Intelligent battery sensor and battery
Brief component descriptionThe following components for voltage supply are described:
- Intelligent battery sensor
The capacity of the built-in battery depends on the engine used and the vehicle equipment. Selection criteria for the required capacity are:
- the cold-start behaviour of the engine
- the standby current consumption of the vehicle
- the energy requirement of the auxiliary consumer units (auxiliary heater, telephone, etc.)
Usually one AGM battery is installed (identifiable on the black housing for batteries installed ex works). In other cases (vehicles without intelligent alternator control and automatic engine start-stop function in some countries), a normal lead-acid battery is fitted.
The AGM battery primarily offers the advantage of greater rechargeability.
IBS: Intelligent battery sensor
The IBS is a mechatronic, intelligent battery sensor with its own microcontroller. The microcontroller is an element of the electronics module. The electronics module records the voltage, the current flow and the temperature of the battery. The following components are fitted in the electronics module:
- a precision resistor (resistor for current measurement)
- a temperature sensor
- evaluation electronics on a printed circuit board
The IBS continuously measures the following values on the battery:
- Terminal voltage
- Charge current
- Discharge current
- Battery temperature
For data transfer, the IBS is connected to the DME (Digital Engine Electronics) or DDE (Digital Diesel Electronics) via the BSD (bit-serial data interface).
|1||Measurement of the battery voltage between the positive battery terminal and negative battery terminal||2||Temperature measurement of the battery (T)|
|3||Microcontroller (μC) in the intelligent battery sensor (IBS)||4||Digital Engine Electronics (DME) or Digital Diesel Electronics (DDE)|
|5||Current measurement (A) [indirect, via the proportionally voltage drop (V) at the precision resistor (shunt)]||6||Negative battery terminal|
|7||Positive battery terminal|
|BSD||Bit-serial data interface (BSD) for transfer of the values to the DME or DDE|
System functionsThe following system functions are described for power management (”Advanced Power Management”):
- Determining the state of charge
- Determining the startability limit
- Determining the battery condition
Battery state of charge
The APM with the intelligent battery sensor determines the state of charge during driving and when the vehicle is at a standstill on the basis of measured data:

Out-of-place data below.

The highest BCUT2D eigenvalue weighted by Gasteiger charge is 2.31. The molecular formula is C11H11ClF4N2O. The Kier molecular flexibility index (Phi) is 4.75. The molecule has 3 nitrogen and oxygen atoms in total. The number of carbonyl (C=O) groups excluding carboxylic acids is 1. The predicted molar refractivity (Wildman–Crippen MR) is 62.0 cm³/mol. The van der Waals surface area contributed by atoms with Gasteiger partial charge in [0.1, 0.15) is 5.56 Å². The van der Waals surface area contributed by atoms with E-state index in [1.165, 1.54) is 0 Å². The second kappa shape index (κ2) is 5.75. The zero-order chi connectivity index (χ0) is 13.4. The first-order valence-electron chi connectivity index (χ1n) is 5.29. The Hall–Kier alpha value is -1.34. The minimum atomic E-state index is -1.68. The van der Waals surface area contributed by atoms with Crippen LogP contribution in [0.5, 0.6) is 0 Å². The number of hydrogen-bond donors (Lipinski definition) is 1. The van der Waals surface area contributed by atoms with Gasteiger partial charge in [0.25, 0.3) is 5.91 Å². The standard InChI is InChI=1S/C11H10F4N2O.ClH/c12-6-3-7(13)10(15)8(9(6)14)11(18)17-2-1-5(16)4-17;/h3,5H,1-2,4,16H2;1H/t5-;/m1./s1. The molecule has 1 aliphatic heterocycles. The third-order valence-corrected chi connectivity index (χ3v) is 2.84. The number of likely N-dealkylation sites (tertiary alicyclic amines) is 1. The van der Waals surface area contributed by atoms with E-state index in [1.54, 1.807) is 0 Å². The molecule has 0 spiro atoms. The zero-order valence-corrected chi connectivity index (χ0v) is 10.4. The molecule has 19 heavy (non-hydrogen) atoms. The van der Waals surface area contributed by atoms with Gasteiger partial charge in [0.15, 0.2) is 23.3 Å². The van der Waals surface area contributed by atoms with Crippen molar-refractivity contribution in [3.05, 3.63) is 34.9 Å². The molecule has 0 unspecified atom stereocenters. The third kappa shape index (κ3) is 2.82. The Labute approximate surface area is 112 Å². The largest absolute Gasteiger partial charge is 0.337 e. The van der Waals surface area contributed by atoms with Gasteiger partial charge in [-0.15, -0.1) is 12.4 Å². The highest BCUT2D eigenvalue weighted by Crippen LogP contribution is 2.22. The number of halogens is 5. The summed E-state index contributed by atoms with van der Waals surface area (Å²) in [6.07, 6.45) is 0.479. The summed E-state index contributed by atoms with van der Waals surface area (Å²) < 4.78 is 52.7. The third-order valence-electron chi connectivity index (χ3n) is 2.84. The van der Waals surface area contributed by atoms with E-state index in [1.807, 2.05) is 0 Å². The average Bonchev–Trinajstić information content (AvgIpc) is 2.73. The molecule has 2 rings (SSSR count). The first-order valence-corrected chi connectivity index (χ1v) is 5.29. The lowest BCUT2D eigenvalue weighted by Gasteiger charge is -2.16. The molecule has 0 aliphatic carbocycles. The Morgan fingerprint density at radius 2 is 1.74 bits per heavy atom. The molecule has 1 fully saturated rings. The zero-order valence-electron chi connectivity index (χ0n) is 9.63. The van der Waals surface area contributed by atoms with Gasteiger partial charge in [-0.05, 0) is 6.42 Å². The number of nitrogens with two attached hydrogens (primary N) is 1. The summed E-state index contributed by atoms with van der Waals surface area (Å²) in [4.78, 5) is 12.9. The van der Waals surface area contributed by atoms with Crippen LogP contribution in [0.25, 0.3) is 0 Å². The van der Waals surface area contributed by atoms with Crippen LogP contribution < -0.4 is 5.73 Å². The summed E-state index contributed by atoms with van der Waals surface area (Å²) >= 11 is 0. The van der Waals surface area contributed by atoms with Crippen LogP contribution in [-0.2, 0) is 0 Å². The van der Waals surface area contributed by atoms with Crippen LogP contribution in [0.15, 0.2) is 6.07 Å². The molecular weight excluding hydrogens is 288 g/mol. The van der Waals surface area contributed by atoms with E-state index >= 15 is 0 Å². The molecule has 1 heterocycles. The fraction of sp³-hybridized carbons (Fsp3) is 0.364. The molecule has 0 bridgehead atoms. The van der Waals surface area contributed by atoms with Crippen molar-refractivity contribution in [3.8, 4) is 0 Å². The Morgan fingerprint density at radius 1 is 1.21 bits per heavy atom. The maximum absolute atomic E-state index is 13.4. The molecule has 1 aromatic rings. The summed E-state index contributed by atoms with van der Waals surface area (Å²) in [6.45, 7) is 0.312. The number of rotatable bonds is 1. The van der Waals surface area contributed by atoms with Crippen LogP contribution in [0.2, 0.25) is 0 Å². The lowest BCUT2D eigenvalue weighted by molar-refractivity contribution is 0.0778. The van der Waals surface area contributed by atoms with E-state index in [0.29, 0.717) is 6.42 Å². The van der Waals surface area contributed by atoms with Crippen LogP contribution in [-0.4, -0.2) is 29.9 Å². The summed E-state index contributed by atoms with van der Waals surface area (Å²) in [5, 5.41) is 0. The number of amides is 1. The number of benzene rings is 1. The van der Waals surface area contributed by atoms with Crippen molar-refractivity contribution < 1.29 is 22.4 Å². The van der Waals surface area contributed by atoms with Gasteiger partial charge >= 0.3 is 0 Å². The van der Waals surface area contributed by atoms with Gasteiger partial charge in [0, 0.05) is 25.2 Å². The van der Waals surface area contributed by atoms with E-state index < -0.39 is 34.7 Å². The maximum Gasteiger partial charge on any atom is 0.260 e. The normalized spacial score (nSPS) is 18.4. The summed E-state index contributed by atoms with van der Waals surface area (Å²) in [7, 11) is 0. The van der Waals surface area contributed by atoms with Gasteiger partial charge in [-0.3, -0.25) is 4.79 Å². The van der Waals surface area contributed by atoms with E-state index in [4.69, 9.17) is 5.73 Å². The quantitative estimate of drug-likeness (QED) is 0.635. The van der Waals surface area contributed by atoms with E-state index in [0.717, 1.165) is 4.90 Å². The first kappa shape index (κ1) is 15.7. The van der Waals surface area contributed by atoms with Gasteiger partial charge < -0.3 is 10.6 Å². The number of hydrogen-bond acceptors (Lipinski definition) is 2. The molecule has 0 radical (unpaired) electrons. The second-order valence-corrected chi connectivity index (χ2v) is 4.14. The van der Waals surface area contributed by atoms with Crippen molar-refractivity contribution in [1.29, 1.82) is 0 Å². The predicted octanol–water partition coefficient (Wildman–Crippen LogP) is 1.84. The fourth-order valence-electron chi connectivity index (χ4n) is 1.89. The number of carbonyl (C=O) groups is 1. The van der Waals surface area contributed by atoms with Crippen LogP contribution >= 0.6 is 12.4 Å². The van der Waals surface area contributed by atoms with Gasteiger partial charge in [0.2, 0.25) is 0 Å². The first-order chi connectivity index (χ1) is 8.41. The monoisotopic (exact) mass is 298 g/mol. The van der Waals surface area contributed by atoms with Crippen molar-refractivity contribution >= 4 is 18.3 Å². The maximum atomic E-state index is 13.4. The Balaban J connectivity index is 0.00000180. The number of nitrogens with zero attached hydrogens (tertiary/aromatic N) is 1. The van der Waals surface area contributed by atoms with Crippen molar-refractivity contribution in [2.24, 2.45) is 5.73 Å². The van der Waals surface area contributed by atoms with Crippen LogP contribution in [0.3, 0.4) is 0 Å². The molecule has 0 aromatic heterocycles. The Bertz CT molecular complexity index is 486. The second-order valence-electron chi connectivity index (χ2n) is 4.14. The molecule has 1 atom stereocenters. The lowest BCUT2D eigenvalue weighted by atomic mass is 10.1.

- Balancing the charge and discharge current of the battery.
- Calculation of the current characteristics on engine start to ascertain the battery condition.
While the vehicle is being driven, the IBS transfers the data across the bit-serial data interface (BSD) to the engine control unit (DME/DDE). The software in the IBS controls the communication with the higher-level engine control unit (DME/DDE).
When the vehicle is at a standstill, the measured values (open-circuit voltage measurement) are queried in cycles to detect energy losses. The measured values are entered in the IBS in the memory and transferred to the DME/DDE after restarting the engine.
For the history of the state of charge, the following values are stored in the DME/DDE:
- Battery state of charge of the last 5 days.
- Charging status histogram showing periods in the ranges 0 - 20 %, 20 - 40 %, 40 - 60 %, 60 - 80 % and 80 - 100 %. The charging status histogram is reset in the following cases: programming the DME/DDE or registering a battery replacement.
Notice! Evaluation of the state of charge
The battery voltage measured by the IBS approaches the actual open-circuit voltage slowly after the vehicle has "gone asleep". The accuracy of the measured value increases with the duration of the rest phase: The measured state of charge is reliable after a rest phase of at least 3 hours. However, an insufficient rest phase or standby current violation may result in the state of charge not being properly determined: the state of charge is implausible.
The APM calculates a lower and an upper startability limit for the battery:
- The lower startability limit corresponds to the minimum charge state of the battery so that the vehicle can still be started.
- To counteract discharge down to the lower startability limit, a certain charge volume is kept as a reserve. To achieve this, the upper startability limit is calculated.
The startability limit is calculated by evaluating the following measured variables:
- Average ambient temperature with vehicle parked.
- Ambient temperature of the last journey.
- Current state of charge.